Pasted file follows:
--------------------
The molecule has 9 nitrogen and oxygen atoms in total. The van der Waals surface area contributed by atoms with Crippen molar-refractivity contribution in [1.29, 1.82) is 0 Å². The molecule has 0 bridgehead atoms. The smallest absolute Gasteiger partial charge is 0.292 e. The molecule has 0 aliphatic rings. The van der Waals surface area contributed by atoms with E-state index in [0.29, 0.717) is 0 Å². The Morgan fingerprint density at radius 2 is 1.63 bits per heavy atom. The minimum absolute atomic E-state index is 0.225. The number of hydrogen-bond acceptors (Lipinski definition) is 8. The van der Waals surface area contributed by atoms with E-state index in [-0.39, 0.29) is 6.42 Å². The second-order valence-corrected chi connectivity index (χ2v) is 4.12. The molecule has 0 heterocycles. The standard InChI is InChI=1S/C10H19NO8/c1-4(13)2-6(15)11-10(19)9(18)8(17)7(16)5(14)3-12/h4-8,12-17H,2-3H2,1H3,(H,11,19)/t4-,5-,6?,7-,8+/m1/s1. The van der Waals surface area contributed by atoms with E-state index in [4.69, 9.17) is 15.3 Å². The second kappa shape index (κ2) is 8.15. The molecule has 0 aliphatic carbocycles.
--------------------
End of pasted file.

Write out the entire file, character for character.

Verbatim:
The molecule has 9 nitrogen and oxygen atoms in total. The van der Waals surface area contributed by atoms with Crippen molar-refractivity contribution in [1.29, 1.82) is 0 Å². The molecule has 0 bridgehead atoms. The smallest absolute Gasteiger partial charge is 0.292 e. The molecule has 0 aliphatic rings. The van der Waals surface area contributed by atoms with E-state index in [0.29, 0.717) is 0 Å². The Morgan fingerprint density at radius 2 is 1.63 bits per heavy atom. The minimum absolute atomic E-state index is 0.225. The number of hydrogen-bond acceptors (Lipinski definition) is 8. The van der Waals surface area contributed by atoms with E-state index in [-0.39, 0.29) is 6.42 Å². The second-order valence-corrected chi connectivity index (χ2v) is 4.12. The molecule has 0 heterocycles. The standard InChI is InChI=1S/C10H19NO8/c1-4(13)2-6(15)11-10(19)9(18)8(17)7(16)5(14)3-12/h4-8,12-17H,2-3H2,1H3,(H,11,19)/t4-,5-,6?,7-,8+/m1/s1. The van der Waals surface area contributed by atoms with E-state index in [4.69, 9.17) is 15.3 Å². The second kappa shape index (κ2) is 8.15. The molecule has 0 aliphatic carbocycles.